Research and Development Activities With Biomass Crops
We have an important research programme investigating the potential of biomass crops as sources of wood fuel for windy, northern areas like Orkney.
This research is driven by:
- A high level of fuel poverty in these locations which is partly caused by the need to use heating for more months of the year than in more southerly areas
- The dependence of areas like Orkney on oil, coal or electricity for heating, and therefore the need to find cheaper, more sustainable alternatives to fossil fuels
- A lack of established biomass resources (e.g. existing areas of forestry)
- The potential for creating new sources of income in peripheral areas
Our main activities are focused on investigating short rotation coppice and short rotation forestry and these are summarised below.
Short Rotation Coppice
For short rotation coppice (SRC) fast growing woody species, usually willow (Salix spp), are planted at a high density (c. 16,000 trees/ha) and harvested on short cutting cycles (usually 3 to 4 years).
Our research on SRC started in 2002 with a small-scale trial on willow in collaboration with Orkney Housing Association Limited (OHAL) which was interested in the potential of the crop as a source of wood chips for its housing developments. Promising results from this trial led to larger areas of willow being established, principally to test a wider range of clones, at Muddisdale (2006) and Papdale (2007). These trials were aimed at identifying the best clones for the Orkney climate and quantifying biomass production. In total, the trials included 13 different clones which were commercially available at the time. Establishment of the trials also provided an opportunity to test different types of willow planter.
From 2008 to 2010 we were involved in the Northern Peripheries Programme PELLETime Project with partners from Finland, Sweden, Iceland and mainland Scotland. The project aimed to address shortfalls in pellet production by expanding the raw material supply and encouraging SME participation in the market. One of our contributions to the project was to run field trials investigating several crops as potential sources of biomass for small-scale pelleting. These included monitoring of the willow trials at Papdale and Muddisdale which was mainly carried out as part of an MSc research programme. Within the PELLETime project, a prototype small-scale willow harvester was developed by JLB Design Ltd.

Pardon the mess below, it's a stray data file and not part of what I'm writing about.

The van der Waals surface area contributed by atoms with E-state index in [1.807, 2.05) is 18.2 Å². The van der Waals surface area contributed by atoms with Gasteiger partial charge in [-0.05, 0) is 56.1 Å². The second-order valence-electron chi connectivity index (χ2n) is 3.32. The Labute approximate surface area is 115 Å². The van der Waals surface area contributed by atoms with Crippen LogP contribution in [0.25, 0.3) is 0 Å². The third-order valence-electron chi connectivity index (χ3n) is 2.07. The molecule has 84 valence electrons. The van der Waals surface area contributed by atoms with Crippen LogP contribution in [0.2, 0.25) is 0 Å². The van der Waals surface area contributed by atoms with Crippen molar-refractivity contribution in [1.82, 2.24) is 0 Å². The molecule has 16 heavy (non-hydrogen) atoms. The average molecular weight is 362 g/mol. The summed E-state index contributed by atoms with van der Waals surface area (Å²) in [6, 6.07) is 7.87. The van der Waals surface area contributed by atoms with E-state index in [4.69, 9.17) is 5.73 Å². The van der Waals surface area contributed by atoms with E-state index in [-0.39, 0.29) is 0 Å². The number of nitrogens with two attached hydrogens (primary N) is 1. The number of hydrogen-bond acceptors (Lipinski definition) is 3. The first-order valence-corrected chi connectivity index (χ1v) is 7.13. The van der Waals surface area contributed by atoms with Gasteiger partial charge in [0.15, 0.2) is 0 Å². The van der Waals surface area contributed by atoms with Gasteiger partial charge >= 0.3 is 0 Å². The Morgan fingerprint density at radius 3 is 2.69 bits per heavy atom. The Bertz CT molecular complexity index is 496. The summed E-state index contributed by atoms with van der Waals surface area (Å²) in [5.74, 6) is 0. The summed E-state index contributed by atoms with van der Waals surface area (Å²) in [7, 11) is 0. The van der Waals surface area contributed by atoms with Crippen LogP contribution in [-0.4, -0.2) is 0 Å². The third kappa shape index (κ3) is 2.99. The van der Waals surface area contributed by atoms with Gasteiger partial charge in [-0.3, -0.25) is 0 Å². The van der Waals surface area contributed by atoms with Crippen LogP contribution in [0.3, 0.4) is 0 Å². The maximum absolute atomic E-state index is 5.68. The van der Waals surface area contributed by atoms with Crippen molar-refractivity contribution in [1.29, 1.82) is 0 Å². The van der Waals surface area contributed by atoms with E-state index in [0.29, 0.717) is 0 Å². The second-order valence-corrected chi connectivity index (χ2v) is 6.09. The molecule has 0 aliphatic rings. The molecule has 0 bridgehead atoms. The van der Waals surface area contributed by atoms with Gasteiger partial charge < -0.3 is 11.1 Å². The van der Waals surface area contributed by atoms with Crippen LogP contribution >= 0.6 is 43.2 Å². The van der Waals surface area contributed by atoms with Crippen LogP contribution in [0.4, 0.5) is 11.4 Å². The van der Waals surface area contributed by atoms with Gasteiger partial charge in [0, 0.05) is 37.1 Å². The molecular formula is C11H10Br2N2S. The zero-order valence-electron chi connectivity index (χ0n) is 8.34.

Links With BBSRC Sustainable Bioenergy Centre - Biomass Programme
Collaboration with BBSRC Sustainable Bioenergy Centre researchers at Rothamsted Research and Imperial College between 2011 and 2013 helped to demonstrate a clone-specific effect on the composition of willow stems which increases the availability of sugars and occurs under conditions where reaction wood is produced (e.g. in windy environments). This could increase the viability of using willow as a source of second generation biofuels.
Short Rotation Forestry
For short rotation forestry (SRF), trees are planted at a closer spacing (c. 2,000-3,000 trees/ha) than for normal forestry, but not as close as for SRC. Fast growing tree species are used, with the objective of harvesting them at about 15-20 years. Several of the species used can be coppiced so that they should regenerate after harvest. SRF is considered to be particularly suitable for the establishment of small areas of woodland on farms where the wood could have a range of end-uses, including firewood.
The attraction of SRF in Orkney is that land owners are often interested in planting small areas of woodland, usually for non-commercial reasons, and are already using a close spacing as this provides trees with mutual protection from the wind. Close planting, however, eventually results in a need for thinning out and for some species, coppicing may be necessary to prevent trees from becoming too large and susceptible to wind damage. Thinning out or coppicing could provide an opportunity for growers to use or sell the harvested wood for firewood, as the market for this has expanded considerably in Orkney, in recent years.
A major advantage of SRF for small-scale growers in remote areas is that harvesting and processing into utilisable fuel (split logs) can be achieved without the need for costly, highly specialised machinery.
Orkney Short Rotation Forestry Project
Since 2011, we have been collaborating with Forestry Commission Scotland (FCS) and local stakeholders to develop strategies for using SRF on the islands. In 2013, two SRF trials were established, one at Muddisdale on mainland Orkney and the other at Newfield on Shapinsay.
Both trials contain the same nine species (sycamore, Acer pseudoplatanus; Italian alder, Alnus cordata; common alder, Alnus glutinosa; downy birch, Betula pubescens; beech, Fagus sylvatica; aspen, Populus tremula; goat willow, Salix caprea; mountain ash, Sorbus aucuparia; whitebeam, Sorbus intermedia) and have a similar experimental design. We have continued to monitor the trials in collaboration with FCS and, since 2014, results from the Orkney trials have been included with those from others established by FCS to provide a nation-wide data set.
Tree survival was very good at both sites at the end of the first year, and although this continues to be the case at Muddisdale, there has been a marked reduction in survival at Newfield since the third year. At both sites the tallest species are common alder, goat willow and aspen, while the shortest: are sycamore, beech and mountain ash. Italian alder has also grown well at Muddisdale.